DEPARTMENT OF JUSTICE MORTGAGE MODIFICATION SETTLEMENT
Interested in a mortgage loan modification for your Virginia Prinicpal Residence? There is a new program for homeowners that may be of interest to you. On February 9, 2012, the Department of Justice announced that it and 49 State Attorneys’ offices entered into a settlement agreement with the five largest mortgage servicers – Bank of America, Chase, Citigroup, GMAC (now known as Ally Financial), and Wells Fargo.
What does this settlement mean for you?
If you have a mortgage with one of these banks, then you may now be qualified for a loan modification under this settlement – one that won’t just reduce your payments, but may even reduce your principal balance.
Part of the terms of this settlement is that these lenders will collectively be responsible for approximately $17 billion in consumer relief activities. Of this $17 billion, a minimum of $5 billion in credits must come from modifications to eligible first loans. In order to receive a credit, the servicer will need to enter into a loan modification with an eligible borrower that ends up reducing the principal mortgage rate as well as the total payment and interest.
How do you determine whether or not you are eligible?
Your loan must be serviced by one of the five banks mentioned above or one of their subsidiaries. Individuals whose mortgages are held by other banks will not be able to benefit from this program. Nor will those whose loans are owned by Freddy Mac and Fannie Mae, even if those five banks or their subsidiaries are servicing them. You must also be at least 30 days delinquent or otherwise be at imminent risk of default – and it is difficult to establish that you are in imminent risk of default without being behind. Generally, only a death in the family, a disability, or a divorce will do. Lastly, your loan balance pre-modification must be more than 100% of the value of your property – if your house has equity, you are ineligible.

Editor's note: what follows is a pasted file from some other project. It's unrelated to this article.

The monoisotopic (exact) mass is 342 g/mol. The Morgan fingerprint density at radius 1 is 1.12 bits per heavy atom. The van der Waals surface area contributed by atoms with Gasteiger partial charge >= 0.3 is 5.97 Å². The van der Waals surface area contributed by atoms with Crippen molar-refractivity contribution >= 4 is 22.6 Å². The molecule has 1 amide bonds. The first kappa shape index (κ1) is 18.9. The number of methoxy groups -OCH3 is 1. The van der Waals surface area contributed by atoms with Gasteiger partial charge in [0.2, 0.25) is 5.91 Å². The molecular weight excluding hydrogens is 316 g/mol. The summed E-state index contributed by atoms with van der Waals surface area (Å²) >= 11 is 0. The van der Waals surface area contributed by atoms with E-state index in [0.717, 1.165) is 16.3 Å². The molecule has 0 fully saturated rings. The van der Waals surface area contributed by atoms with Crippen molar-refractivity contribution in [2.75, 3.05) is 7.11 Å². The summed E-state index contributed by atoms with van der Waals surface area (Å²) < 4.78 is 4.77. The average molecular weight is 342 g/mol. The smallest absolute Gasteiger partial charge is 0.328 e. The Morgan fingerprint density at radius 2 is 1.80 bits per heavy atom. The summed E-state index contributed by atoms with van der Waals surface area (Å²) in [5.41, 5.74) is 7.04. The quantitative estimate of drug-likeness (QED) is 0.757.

What happens if you are eligible?
The loan modification process will be under the standard HAMP loan modification or one of the proprietary or government modification programs, so the process will be very similar to any previous loan modification. The bank will still try to reduce your monthly payment to 31% of your income, although now a 10% minimum reduction is guaranteed and the 31% figure can be waived if they reduce your payments by 20%. The big change is that, if your total mortgage is more than 120% of the value of your property, they must reduce it to no more than 120% – and they can reduce it further if they want. In other words, a borrower with $300,000 owed on a $200,000 house can expect their mortgage to be reduced by at least $60,000 by the bank.
The banks will be attempting to identify and get in touch with eligible homeowners; however, this may not happen until November or later. If you believe that you are qualified, then it’s best to take the first step – get in touch with the banks, or seek out a qualified attorney to get you started as soon as possible.
Contact The Strong Law Firm today for a consultation about Virginia loan modification issues at:
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